Kepler telescope studies star superflares
Nasa's Kepler space telescope has provided fresh insight on the colossal explosions that can afflict some stars.
These enormous releases of magnetic energy - known as superflares - could damage the atmosphere of a nearby orbiting planet, putting at risk any lifeforms that might reside there.
Fortunately, Kepler shows superflares to be much less frequent on slow-rotating stars like our Sun.
The new observations are reported in the journal Nature.
The biggest recorded flare on the Sun was probably the "Carrington event" of 1 September 1859.
Described by the English astronomer Richard Carrington, this outburst sent a surge of electromagnetic radiation and charged particles towards the Earth.
The magnetic fields embedded in the bubble of matter buffeted the Earth's own magnetic field, producing spectacular auroral lights. Electric fields generated in telegraph wires disrupted communications.
Remarkably, a Carrington flare is puny compared to some of the events witnessed by Kepler. These superflares can be 10,000 times more energetic.
The US space agency telescope is currently staring at 100,000 stars in a patch of sky about 600 to 3,000 light-years from Earth.
It is looking for tell-tale dips in light that might indicate orbiting planets have just moved across the face of those stars. But in making those observations, Kepler is also gathering information on the sudden brightening that might be associated with flares.
Hiroyuki Maehara from Kyoto University, Japan, and colleagues have now reviewed the data to compile the best statistics yet on the frequency and size of superflares.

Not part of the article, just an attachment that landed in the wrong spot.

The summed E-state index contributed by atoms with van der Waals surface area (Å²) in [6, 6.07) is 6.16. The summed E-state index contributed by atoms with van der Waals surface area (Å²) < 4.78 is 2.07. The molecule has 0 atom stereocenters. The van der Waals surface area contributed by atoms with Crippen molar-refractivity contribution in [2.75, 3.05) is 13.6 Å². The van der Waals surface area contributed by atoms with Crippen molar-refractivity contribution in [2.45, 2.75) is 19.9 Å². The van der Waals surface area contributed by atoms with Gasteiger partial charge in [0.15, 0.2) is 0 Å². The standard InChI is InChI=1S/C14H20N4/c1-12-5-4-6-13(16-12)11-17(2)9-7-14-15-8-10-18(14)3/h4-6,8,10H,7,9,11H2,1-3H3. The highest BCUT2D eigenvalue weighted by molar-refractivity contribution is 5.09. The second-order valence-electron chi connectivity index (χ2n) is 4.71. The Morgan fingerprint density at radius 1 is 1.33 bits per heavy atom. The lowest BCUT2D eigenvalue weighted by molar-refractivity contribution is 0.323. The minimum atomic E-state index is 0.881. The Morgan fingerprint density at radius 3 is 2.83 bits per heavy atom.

Kepler saw a total of 365 superflares during an observation period lasting 120 days.
The numbers confirm that very few (only 0.2%) Sun-like stars experience monster flares.
That may be explained by current models which indicate superflares could be caused by magnetic interactions with closely orbiting giant planets - not something we see in our Solar System, where the largest worlds, Jupiter and Saturn, circle far away from the Sun.
But, this is a situation seen in some distant planetary systems where worlds even bigger than our gas giants orbit extremely close to their host stars.
One other interesting observation Kepler makes is that the stars which have superflares display extremely large starspots.
These are regions of the star's surface that are relatively cooler than the typical surface temperatures around them.
Carrington famously sketched the spot group on the Sun associated with his big flare, but according to Kepler this group would be dwarfed by the sort of spots on a superflare star.
Scientists have long speculated about the impact of a superflare on our Sun might have on Earth. The expectation is that it would strip away the ozone layer, leading to increased radiation at ground level. Widespread extinctions could result.
There is a flip side to this, however. In some distant planetary systems, superflares might actually be life-enabling by providing sufficient energy in the atmospheres of these worlds to initiate the chemistry necessary for biology to get going.